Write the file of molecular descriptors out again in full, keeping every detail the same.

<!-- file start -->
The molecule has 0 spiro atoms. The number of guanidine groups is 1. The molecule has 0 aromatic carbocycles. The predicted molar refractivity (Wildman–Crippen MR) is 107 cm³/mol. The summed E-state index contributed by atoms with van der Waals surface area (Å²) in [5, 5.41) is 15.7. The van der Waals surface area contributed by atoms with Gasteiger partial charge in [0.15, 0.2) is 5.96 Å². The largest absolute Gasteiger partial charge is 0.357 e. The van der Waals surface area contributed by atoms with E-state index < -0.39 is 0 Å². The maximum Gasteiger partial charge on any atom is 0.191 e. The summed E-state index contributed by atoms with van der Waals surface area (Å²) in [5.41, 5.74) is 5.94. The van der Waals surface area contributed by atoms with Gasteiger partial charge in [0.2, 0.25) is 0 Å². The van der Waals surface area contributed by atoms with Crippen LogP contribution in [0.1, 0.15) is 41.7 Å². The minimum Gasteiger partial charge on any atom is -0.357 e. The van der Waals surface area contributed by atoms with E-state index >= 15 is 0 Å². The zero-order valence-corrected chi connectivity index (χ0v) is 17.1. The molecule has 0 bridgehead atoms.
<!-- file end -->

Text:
The molecule has 0 spiro atoms. The number of guanidine groups is 1. The molecule has 0 aromatic carbocycles. The predicted molar refractivity (Wildman–Crippen MR) is 107 cm³/mol. The summed E-state index contributed by atoms with van der Waals surface area (Å²) in [5, 5.41) is 15.7. The van der Waals surface area contributed by atoms with Gasteiger partial charge in [0.15, 0.2) is 5.96 Å². The largest absolute Gasteiger partial charge is 0.357 e. The van der Waals surface area contributed by atoms with E-state index < -0.39 is 0 Å². The maximum Gasteiger partial charge on any atom is 0.191 e. The summed E-state index contributed by atoms with van der Waals surface area (Å²) in [5.41, 5.74) is 5.94. The van der Waals surface area contributed by atoms with Gasteiger partial charge in [0.2, 0.25) is 0 Å². The van der Waals surface area contributed by atoms with Crippen LogP contribution in [0.1, 0.15) is 41.7 Å². The minimum Gasteiger partial charge on any atom is -0.357 e. The van der Waals surface area contributed by atoms with E-state index >= 15 is 0 Å². The zero-order valence-corrected chi connectivity index (χ0v) is 17.1. The molecule has 0 bridgehead atoms.